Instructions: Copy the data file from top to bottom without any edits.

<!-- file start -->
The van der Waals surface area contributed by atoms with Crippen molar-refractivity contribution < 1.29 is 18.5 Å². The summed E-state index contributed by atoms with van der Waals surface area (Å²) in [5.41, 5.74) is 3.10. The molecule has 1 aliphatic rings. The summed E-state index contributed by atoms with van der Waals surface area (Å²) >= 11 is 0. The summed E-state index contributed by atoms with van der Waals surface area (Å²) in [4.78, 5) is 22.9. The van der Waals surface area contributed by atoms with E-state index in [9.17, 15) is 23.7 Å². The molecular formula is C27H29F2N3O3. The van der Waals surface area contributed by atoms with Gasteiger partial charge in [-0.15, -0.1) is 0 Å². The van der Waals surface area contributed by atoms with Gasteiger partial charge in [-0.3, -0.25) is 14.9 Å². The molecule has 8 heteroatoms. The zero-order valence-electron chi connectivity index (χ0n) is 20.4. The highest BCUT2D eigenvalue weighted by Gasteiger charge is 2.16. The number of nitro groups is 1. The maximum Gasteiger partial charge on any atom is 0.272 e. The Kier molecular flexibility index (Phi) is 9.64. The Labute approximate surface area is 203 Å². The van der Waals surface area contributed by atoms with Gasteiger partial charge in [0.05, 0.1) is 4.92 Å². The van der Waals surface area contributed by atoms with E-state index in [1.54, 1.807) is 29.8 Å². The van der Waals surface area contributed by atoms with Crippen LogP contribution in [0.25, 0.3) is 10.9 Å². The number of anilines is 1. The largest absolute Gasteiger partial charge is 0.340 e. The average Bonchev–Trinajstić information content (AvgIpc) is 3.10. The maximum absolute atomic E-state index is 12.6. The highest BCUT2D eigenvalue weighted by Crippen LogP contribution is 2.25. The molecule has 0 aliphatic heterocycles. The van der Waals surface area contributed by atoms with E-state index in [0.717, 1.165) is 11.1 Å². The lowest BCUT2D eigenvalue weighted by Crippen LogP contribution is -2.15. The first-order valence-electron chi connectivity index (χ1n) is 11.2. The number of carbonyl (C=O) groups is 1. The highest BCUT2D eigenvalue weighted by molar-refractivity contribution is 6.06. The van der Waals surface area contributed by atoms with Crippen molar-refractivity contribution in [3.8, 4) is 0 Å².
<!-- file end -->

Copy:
The van der Waals surface area contributed by atoms with Crippen molar-refractivity contribution < 1.29 is 18.5 Å². The summed E-state index contributed by atoms with van der Waals surface area (Å²) in [5.41, 5.74) is 3.10. The molecule has 1 aliphatic rings. The summed E-state index contributed by atoms with van der Waals surface area (Å²) >= 11 is 0. The summed E-state index contributed by atoms with van der Waals surface area (Å²) in [4.78, 5) is 22.9. The van der Waals surface area contributed by atoms with E-state index in [9.17, 15) is 23.7 Å². The molecular formula is C27H29F2N3O3. The van der Waals surface area contributed by atoms with Gasteiger partial charge in [-0.15, -0.1) is 0 Å². The van der Waals surface area contributed by atoms with Gasteiger partial charge in [-0.3, -0.25) is 14.9 Å². The molecule has 8 heteroatoms. The zero-order valence-electron chi connectivity index (χ0n) is 20.4. The highest BCUT2D eigenvalue weighted by Gasteiger charge is 2.16. The number of nitro groups is 1. The maximum Gasteiger partial charge on any atom is 0.272 e. The Kier molecular flexibility index (Phi) is 9.64. The Labute approximate surface area is 203 Å². The van der Waals surface area contributed by atoms with Gasteiger partial charge in [0.05, 0.1) is 4.92 Å². The van der Waals surface area contributed by atoms with E-state index in [1.54, 1.807) is 29.8 Å². The van der Waals surface area contributed by atoms with Crippen LogP contribution in [0.25, 0.3) is 10.9 Å². The number of anilines is 1. The largest absolute Gasteiger partial charge is 0.340 e. The average Bonchev–Trinajstić information content (AvgIpc) is 3.10. The maximum absolute atomic E-state index is 12.6. The highest BCUT2D eigenvalue weighted by Crippen LogP contribution is 2.25. The molecule has 0 aliphatic heterocycles. The van der Waals surface area contributed by atoms with E-state index in [0.717, 1.165) is 11.1 Å². The lowest BCUT2D eigenvalue weighted by Crippen LogP contribution is -2.15. The first-order valence-electron chi connectivity index (χ1n) is 11.2. The number of carbonyl (C=O) groups is 1. The highest BCUT2D eigenvalue weighted by molar-refractivity contribution is 6.06. The van der Waals surface area contributed by atoms with Crippen molar-refractivity contribution in [3.8, 4) is 0 Å².